The survey also recorded data on households being aware of MSP but did not sell to the procurement agencies citing various reasons--such as non-availability of procurement agency or local purchaser and receiving better price over the MSP. The report findings indicate that among those aware of MSP majority of them did not sell it to procurement agencies, as can be seen from the data.
Does awareness of MSP have a role?
Another report by the NITI Aayog released in 2016, on the evaluation of MSPs--based on a survey of a few states--noted that all households surveyed in Punjab sold their produce at MSP and none in the open market. On the contrary, the proportion of sale at MSP was lower in other states. All the farmers in Punjab were aware about MSP while the proportion of farmer awareness was lower among other states. Of 11 states, all farmers surveyed from four states--Andhra Pradesh, Uttar Pradesh and Uttarakhand were aware of MSP.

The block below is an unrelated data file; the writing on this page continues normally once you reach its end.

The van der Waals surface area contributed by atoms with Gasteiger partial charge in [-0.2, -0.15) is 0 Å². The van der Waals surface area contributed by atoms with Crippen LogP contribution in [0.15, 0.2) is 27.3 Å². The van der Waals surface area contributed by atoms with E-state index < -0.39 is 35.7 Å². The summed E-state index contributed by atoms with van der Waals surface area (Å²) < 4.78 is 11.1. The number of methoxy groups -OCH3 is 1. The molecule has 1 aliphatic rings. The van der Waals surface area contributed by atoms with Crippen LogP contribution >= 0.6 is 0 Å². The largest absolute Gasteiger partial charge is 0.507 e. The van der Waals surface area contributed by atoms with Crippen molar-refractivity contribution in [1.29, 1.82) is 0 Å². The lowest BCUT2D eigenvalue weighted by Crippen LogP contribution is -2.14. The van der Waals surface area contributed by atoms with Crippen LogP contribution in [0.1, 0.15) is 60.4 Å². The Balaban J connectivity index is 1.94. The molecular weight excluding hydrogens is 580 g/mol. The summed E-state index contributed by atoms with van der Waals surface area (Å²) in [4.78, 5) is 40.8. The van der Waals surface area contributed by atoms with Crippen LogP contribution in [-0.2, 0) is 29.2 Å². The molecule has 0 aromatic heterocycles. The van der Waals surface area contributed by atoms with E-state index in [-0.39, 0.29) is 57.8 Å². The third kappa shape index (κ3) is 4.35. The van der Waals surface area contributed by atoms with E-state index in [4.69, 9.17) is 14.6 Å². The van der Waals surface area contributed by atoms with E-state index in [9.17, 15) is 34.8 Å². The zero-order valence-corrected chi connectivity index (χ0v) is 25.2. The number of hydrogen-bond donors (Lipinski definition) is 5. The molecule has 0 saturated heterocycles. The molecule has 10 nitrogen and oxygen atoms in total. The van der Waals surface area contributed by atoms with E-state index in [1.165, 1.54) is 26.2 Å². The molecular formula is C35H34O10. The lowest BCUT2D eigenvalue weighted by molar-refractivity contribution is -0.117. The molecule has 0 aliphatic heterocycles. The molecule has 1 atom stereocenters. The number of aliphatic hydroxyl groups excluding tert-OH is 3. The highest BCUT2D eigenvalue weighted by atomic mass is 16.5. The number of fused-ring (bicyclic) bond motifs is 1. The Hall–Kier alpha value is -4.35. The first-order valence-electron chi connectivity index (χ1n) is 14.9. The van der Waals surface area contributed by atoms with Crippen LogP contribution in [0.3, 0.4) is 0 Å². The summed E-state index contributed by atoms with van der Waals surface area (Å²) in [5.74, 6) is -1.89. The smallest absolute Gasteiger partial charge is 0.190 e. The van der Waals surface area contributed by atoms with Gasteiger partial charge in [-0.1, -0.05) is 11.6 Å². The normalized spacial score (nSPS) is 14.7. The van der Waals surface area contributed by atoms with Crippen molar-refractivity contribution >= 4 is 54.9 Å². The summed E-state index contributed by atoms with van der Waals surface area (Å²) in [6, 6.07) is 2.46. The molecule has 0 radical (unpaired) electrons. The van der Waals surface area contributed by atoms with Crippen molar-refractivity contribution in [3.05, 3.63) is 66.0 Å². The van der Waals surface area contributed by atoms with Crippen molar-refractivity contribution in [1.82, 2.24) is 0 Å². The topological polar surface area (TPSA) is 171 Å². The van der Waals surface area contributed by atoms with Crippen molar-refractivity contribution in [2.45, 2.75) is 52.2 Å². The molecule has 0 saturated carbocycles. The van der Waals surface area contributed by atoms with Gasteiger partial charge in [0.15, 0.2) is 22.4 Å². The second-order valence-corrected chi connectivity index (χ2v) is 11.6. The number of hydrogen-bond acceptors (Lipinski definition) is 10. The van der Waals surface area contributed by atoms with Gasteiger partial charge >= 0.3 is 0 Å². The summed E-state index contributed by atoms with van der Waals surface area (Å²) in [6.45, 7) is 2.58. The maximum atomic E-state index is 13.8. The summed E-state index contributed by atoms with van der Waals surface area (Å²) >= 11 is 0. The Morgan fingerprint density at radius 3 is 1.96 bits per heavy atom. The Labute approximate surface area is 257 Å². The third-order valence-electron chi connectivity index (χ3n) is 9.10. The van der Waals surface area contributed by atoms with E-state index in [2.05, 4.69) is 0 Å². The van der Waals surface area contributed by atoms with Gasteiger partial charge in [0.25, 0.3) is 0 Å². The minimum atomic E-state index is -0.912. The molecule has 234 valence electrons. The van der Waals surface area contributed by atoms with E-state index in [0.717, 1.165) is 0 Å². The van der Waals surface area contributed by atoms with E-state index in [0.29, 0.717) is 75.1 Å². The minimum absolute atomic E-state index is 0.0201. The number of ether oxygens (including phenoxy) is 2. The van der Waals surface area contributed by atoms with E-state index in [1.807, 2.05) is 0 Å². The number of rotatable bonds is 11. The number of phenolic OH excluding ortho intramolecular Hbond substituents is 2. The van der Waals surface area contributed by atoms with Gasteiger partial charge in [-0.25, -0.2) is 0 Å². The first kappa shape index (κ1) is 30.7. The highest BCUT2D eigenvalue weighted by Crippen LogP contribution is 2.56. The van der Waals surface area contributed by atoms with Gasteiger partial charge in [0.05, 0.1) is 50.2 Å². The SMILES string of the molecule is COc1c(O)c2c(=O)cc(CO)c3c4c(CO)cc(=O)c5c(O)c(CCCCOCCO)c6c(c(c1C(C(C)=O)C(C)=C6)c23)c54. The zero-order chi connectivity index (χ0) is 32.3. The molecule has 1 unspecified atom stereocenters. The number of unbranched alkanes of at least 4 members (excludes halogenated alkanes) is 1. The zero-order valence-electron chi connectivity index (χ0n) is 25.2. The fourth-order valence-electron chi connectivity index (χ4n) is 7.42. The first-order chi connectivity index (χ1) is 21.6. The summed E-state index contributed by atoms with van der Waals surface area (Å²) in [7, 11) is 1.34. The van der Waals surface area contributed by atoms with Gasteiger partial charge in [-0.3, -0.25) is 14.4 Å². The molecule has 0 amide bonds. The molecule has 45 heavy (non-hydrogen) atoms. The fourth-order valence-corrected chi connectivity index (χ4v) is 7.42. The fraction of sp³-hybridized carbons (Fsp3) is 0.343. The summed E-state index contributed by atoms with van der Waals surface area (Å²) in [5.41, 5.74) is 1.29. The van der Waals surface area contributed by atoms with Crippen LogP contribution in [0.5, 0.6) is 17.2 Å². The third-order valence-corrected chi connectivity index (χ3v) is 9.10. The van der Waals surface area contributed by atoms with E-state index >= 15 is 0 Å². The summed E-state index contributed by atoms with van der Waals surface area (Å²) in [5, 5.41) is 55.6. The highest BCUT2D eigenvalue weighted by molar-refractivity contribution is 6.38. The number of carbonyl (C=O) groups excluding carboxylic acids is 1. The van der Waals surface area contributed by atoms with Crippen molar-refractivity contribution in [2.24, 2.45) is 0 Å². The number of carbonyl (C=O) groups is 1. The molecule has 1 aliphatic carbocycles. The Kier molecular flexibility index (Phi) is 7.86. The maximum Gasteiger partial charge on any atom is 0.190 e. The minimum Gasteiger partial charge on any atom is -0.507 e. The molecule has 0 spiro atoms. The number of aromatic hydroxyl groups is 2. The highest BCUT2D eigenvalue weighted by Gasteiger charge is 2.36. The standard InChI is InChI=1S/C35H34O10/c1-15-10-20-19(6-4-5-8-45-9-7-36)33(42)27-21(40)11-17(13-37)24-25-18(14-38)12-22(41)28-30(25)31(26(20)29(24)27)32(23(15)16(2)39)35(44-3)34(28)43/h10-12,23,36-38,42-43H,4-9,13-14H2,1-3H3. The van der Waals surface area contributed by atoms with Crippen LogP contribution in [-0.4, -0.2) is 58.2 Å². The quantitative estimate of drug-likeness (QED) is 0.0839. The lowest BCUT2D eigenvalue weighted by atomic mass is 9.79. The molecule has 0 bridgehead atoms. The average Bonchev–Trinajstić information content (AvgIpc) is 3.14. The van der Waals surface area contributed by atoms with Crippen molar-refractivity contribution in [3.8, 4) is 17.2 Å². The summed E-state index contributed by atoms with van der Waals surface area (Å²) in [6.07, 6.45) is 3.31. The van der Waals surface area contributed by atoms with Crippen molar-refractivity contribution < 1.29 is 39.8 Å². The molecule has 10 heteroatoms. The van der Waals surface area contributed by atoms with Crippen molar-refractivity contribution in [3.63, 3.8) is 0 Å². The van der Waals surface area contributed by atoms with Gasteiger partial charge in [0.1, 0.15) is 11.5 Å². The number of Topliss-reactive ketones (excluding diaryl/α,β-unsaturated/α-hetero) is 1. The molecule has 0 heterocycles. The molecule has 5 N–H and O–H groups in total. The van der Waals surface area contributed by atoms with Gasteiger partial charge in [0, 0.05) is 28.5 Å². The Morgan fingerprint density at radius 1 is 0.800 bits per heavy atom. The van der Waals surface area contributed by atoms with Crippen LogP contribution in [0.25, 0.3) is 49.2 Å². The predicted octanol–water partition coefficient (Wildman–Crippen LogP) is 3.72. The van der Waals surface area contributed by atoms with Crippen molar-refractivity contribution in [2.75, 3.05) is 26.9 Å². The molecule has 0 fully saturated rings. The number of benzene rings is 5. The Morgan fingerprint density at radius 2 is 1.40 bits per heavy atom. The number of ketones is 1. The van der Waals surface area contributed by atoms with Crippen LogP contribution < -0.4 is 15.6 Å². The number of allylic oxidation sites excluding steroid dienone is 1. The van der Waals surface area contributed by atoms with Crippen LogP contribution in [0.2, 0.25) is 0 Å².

However, it also needs to be highlighted that when it comes to major crops like wheat and paddy, large farmers corner the benefits, the report said.
For instance, large farmers in Punjab consumed only 24 percent of their wheat produce and sold 47 percent at MSP. Small farmers consumed 53 percent of their produce and sold 27 percent at MSP, the report said.
Survey findings showed that farmers in three of the six sample states considered for wheat (Bihar, Gujarat and Uttarakhand), and three of the eight states for paddy (Gujarat, Karnataka and Maharashtra) did not sell at the MSP at all.
The caveat is that both surveys referred above are dated and there could be a possibility of change in demographics with regards to sale of produce over the years with increased awareness and technology.“Pricing system has its limits in raising farmers’ incomes,” says Gulati. “More sustainable solutions lie in augmenting productivity, diversifying to high-value crops and shifting people out of agriculture to high productivity jobs elsewhere. But no one talked about these during these agitations,” he said.